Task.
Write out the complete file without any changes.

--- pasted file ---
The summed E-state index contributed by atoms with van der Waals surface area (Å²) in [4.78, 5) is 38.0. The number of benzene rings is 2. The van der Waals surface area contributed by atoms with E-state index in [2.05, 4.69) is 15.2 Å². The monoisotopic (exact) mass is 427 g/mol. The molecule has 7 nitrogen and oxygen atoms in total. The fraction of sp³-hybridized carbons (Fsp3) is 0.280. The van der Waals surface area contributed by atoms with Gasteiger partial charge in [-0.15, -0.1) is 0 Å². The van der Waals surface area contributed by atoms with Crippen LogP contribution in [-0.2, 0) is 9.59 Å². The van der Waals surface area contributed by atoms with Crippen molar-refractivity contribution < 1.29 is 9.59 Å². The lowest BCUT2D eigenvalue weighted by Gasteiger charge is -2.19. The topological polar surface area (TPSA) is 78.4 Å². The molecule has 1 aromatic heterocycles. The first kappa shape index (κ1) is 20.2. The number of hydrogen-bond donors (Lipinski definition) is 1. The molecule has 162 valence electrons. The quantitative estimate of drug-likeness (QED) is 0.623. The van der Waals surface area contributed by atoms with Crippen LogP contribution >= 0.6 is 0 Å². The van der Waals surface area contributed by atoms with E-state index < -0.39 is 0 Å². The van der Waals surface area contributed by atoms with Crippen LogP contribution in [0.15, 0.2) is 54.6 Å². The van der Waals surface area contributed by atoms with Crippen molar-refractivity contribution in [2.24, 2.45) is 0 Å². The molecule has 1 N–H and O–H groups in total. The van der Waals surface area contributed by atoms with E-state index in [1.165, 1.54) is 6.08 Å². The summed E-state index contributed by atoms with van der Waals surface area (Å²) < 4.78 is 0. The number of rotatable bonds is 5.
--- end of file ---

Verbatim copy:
The summed E-state index contributed by atoms with van der Waals surface area (Å²) in [4.78, 5) is 38.0. The number of benzene rings is 2. The van der Waals surface area contributed by atoms with E-state index in [2.05, 4.69) is 15.2 Å². The monoisotopic (exact) mass is 427 g/mol. The molecule has 7 nitrogen and oxygen atoms in total. The fraction of sp³-hybridized carbons (Fsp3) is 0.280. The van der Waals surface area contributed by atoms with Gasteiger partial charge in [-0.15, -0.1) is 0 Å². The van der Waals surface area contributed by atoms with Crippen LogP contribution in [-0.2, 0) is 9.59 Å². The van der Waals surface area contributed by atoms with Crippen molar-refractivity contribution < 1.29 is 9.59 Å². The lowest BCUT2D eigenvalue weighted by Gasteiger charge is -2.19. The topological polar surface area (TPSA) is 78.4 Å². The molecule has 1 aromatic heterocycles. The first kappa shape index (κ1) is 20.2. The number of hydrogen-bond donors (Lipinski definition) is 1. The molecule has 162 valence electrons. The quantitative estimate of drug-likeness (QED) is 0.623. The van der Waals surface area contributed by atoms with Crippen LogP contribution >= 0.6 is 0 Å². The van der Waals surface area contributed by atoms with E-state index < -0.39 is 0 Å². The van der Waals surface area contributed by atoms with Crippen LogP contribution in [0.15, 0.2) is 54.6 Å². The van der Waals surface area contributed by atoms with Crippen molar-refractivity contribution in [2.24, 2.45) is 0 Å². The molecule has 1 N–H and O–H groups in total. The van der Waals surface area contributed by atoms with E-state index in [1.165, 1.54) is 6.08 Å². The summed E-state index contributed by atoms with van der Waals surface area (Å²) < 4.78 is 0. The number of rotatable bonds is 5.